This Tax Loophole For Wealthy Donors Just Got Bigger

Dec 28, 2017
Originally published on December 28, 2017 11:43 am

Reporters and researchers are just starting to comb through the huge, rushed-to-passage tax package to figure out the implications.

One of the changes, according to the Institute on Taxation & Economic Policy, which advocates for a "fair and sustainable" tax system, allows far more wealthy donors in 10 states to turn a profit through "donations" to private school scholarships.

Yes, you read that right. If your income is high enough, you can actually make money by giving away money to support scholarships to private schools. The states affected by this provision are Alabama, Arizona, Georgia, Kansas, Montana, Oklahoma, Pennsylvania, Rhode Island, South Carolina and Virginia.

The mechanism at play is something called a "tax credit scholarship" or a "neovoucher."

Regular old vouchers direct state tax dollars to help people pay for private schools. The problem was that this money often couldn't be used to support religious schools because of constitutional church-and-state issues. And most private schools in the United States have religious affiliations.

So, some states created special scholarship funds separate from state coffers. People who put money into those funds wouldn't just get a state tax deduction, which is usual for charitable contributions. They would get a state tax credit. For 65, 70, even 100 cents on the dollar. If it's 100 percent, that means every dollar you put into these scholarship funds is taken off your state tax bill.

ITEP uses the example of a multimillionaire living in South Carolina, which has few limits on such donations. She could give $1 million to a scholarship funding organization, which in that state goes to pay for private school scholarships exclusively for students with special needs. As a result, she would get that $1 million taken off her state tax bill.

But here is where things get interesting. According to ITEP, she, and donors in 10 states that have similar rules, could then turn around and claim a federal charitable tax exemption on the same donation.

The new top federal income tax bracket is 37 percent. That means, in total, the South Carolina donor could get back $1.37 million in exchange for $1 million, ITEP calculates. That is a better risk-free return on investment than you're likely to find anywhere.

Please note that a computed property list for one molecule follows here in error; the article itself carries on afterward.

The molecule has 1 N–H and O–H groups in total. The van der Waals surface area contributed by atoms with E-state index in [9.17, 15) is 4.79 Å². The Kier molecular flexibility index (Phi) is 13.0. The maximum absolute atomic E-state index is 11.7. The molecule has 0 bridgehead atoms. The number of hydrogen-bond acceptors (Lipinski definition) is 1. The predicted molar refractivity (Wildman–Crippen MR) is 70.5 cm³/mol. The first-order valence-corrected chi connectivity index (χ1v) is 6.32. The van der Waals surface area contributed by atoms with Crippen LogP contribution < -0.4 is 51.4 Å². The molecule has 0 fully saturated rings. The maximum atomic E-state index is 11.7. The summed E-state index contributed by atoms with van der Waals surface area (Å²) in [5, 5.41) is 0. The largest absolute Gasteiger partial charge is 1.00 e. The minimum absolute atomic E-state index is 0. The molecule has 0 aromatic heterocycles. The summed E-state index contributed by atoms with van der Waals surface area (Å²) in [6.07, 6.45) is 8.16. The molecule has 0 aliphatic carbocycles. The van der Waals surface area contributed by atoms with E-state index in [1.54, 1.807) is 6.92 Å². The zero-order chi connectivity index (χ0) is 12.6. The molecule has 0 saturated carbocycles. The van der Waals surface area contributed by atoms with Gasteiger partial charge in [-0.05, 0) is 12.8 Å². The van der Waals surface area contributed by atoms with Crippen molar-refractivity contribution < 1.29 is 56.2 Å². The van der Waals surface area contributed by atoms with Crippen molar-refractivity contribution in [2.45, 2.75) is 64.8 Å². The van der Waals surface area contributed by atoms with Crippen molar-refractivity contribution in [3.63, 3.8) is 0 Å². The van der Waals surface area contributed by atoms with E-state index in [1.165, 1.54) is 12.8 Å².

This loophole existed before. We reported on it earlier this year. But the tax bill makes it bigger and more appealing to more people. That is because it puts a $10,000 cap on the state and local tax deduction, or SALT, from federal income taxes. The details are complicated, but basically, people whose state tax liability is higher than that $10,000 cap, like our South Carolina millionaire, now has an incentive to donate to a scholarship fund if one exists in their state.

"The SALT cap is going to open up this scheme to lots of rich people who couldn't use it before," Carl Davis of ITEP tells NPR. ITEP's report calls this "abuse."

Davis calculates that among the top 1 percent of earners, the number of taxpayers who could be eligible would at least double, from roughly 36 percent to 82 percent.

Some groups are celebrating this change. Jason Bedrick is director of policy of EdChoice, which advocates for school choice policies including tax credit scholarships. "There is no 'abuse' in taking a legal federal deduction for making a donation to help low-income children attend the school that works for them," he tells NPR and points out that some states have dollar-for-dollar tax credits for other kinds of charitable donations too. However, he says, EdChoice would just as soon see the loophole closed. "We'd be fine if the feds decided not to let taxpayers deduct charitable contributions for which they received a tax credit."

If there is a rush to exploit this, and if nothing changes in the law, state budgets, including the money for public schools, could decline by as much as $40 million next year, says Davis. That money would go to private school tuition instead.

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